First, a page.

Socioeconomic Status In The Great Gatsby

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Stereotyping Societal Standings in The Great Gatsby
The novel The Great Gatsby demonstrates the effect of wealth and socioeconomic status in the environment occupied by characters who are presented in being of different societal classes. The role of socioeconomic status in the characters involved within this novel is representative of the idea that one’s wealth and social class does indeed influence his role and location in society. The portrayal of poverty stricken people having low moral standing and wealthy people having arrogance towards others often seems stereotypical, yet it is true to life when considering the roles people play today because of their having money. You can interpret the social standing of the characters obviously offering
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The idea that their respective social class influences Gatsby’s role and location in society is prevalent because of their interaction with said family and friends. It is also is shown in their own actions which are parallel to distinct structure and sociological reasoning. Yet we see Gatsby coming from “shiftless and unsuccessful farm people,” (Fitzgerald 134) but because he wanted Daisy so bad he made up his own background of a past wealthy existence which pervaded his life.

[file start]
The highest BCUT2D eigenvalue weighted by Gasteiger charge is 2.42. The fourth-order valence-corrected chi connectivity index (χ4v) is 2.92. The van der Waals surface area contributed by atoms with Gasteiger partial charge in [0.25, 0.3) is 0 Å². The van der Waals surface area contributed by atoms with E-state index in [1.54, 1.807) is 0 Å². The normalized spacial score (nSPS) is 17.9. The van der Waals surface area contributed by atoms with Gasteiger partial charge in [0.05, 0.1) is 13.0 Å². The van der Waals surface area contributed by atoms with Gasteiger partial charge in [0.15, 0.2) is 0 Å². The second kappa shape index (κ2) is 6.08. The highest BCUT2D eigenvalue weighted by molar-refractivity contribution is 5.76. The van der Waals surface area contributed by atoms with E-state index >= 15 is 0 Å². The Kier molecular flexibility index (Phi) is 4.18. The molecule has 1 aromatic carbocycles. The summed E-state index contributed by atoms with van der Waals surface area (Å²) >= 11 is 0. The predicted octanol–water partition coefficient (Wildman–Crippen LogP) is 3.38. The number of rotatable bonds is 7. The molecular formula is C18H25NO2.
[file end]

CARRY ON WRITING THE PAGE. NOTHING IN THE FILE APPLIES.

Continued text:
Gatsby presents a stereotype of personification of class; however, because he “invented just the sort of Jay Gatsby that a seventeen year old boy would be likely to invent” (Fitzgerald 142) readers feel that Gatsby just lied and cheated to become wealthy and to get what he wanted; Daisy. His justification was by no means for any other reason but his own selfish desires, which can be certainly proclaimed as a stereotypical attitude of those with wealth, not mired in
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To live as though whatever class presented to society makes the space affective to Gatsby. The unique actions for reasons in relation to his role in society offers readers a view beyond the simple plot we have continually explored in both history and literature. While we see that Gatsby offers a stereotypical pattern, the rich man is arrogant, it goes well beyond stereotypes to show the space in which the character belongs in is one of their own reflective and respective
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